If/Then Can’t Have It Both Ways

Anthony Rapp & Jackie Burns in If/Then.
Photo by Joan Marcus, courtesy of AT&T Performing Arts Center.

Jackie Burns. Photo by Joan Marcus, courtesy of AT&T Performing Arts Center.
Jackie Burns as Elizabeth in If/Then.
Photo by Joan Marcus, courtesy of AT&T Performing Arts Center.

If/Then is a new touring musical aptly titled for it has two dueling personalities. It can be clever/confusing, bright/dark, fun/maudlin, sincere/fake. The musical is from the same team that created the Pulitzer prize-winning musical Next to Normal and follows two distinct storylines in the life of Elizabeth, a city planner who moves back to New York to restart her life and career. Despite a full-throttle performance from lead Jackie Burns (taking over for Idina Menzel for the remainder of the tour), If/Then, running through Jan. 31 at AT&T Performing Arts Center, ultimately is too ambitious for its own good.

The show premiered on Broadway to much fanfare and was one of the hits of the 2013-2014 season, fueled primary by star Menzel’s rising star thanks to her Tony award-winning performance in Wicked and her singing for the animated film Frozen. The singing is definitely one of the show’s strongest points, and the original cast album debut at No. 19 on the Billboard charts, the highest premier ranking since the cast recording for Rent hit that mark in 1996.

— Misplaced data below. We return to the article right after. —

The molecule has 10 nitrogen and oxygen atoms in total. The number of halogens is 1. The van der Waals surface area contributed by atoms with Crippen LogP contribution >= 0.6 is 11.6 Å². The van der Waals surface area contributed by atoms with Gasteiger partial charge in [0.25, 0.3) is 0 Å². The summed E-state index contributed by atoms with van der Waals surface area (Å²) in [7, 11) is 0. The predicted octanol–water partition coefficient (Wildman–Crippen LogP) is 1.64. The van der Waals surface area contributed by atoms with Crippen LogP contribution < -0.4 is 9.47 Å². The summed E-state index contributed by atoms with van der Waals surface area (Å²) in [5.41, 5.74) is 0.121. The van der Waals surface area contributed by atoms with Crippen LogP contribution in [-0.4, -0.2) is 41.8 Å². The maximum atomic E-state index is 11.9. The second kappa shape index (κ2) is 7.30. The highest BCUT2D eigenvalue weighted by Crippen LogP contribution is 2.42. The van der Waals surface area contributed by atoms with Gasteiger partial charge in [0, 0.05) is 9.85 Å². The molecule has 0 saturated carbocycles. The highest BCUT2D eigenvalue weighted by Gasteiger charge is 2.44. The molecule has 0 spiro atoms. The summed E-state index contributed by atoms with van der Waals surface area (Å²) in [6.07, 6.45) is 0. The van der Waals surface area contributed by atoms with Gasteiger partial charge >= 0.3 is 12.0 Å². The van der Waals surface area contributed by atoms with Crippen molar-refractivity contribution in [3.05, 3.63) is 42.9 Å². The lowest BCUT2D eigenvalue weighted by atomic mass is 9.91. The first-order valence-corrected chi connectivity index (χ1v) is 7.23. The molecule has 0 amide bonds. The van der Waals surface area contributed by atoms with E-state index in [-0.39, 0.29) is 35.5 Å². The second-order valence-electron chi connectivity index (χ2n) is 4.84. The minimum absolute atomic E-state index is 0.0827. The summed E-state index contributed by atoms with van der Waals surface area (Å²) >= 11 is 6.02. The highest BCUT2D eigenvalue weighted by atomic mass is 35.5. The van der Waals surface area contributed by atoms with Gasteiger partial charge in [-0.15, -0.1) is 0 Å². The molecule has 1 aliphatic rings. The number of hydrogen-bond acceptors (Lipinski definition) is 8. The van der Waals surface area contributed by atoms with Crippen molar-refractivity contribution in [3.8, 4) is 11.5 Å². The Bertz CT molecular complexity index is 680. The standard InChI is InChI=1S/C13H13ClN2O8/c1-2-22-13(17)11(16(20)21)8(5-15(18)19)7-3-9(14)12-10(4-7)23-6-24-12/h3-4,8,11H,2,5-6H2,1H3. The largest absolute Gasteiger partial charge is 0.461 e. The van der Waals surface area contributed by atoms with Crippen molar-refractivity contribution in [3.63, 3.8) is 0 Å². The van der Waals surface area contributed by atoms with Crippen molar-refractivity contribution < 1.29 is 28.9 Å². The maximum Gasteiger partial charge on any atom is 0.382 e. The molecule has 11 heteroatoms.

Directed by Michael Grief, no slouch to musical theater with such standouts as Rent, Grey Gardens, plus …Normal on his resume, the show couldn’t capitalize on its strengths, closing after a year and some 400 performances. The national tour began in October with original stars Menzel and Anthony Lucas (Rent) in tow. The short five-day Dallas stop at AT&T Performing Arts Center, marks the first Texas stop (others are yet to be announced), with Menzel now out.

The show is visually arresting, with Mark Wendland’s set playing up the ‘reflection on life’ theme with large background projections that both establish time, place and mood. Lyrically, some songs are fun (“What the Fuck?”) and others still have a profound message about human connection (“A Map of New York”) and the daily grind of urban life (“Ain’t No Man Manhattan”). But ultimately the musical orchestrations starts to mirror each other and become a bit been there/done that.

Saving grace to the music is the standout vocals by most of the cast, with Burns showing great range and control on soaring lyrics that aren’t always easy to sing, especially in Act II where the consequences of life decisions begins to drive the show into darker, less interesting territory, bottoming out with an airplane crash scene that was more fit for a Lifetime television movie than a big, bold, bright musical.

In the end, the strong cast pulls the show back on course, but the damage has been done. A fresh, lively and fun Act 1 is thrown off balance by a murky, maudlin Act II. WTF, indeed.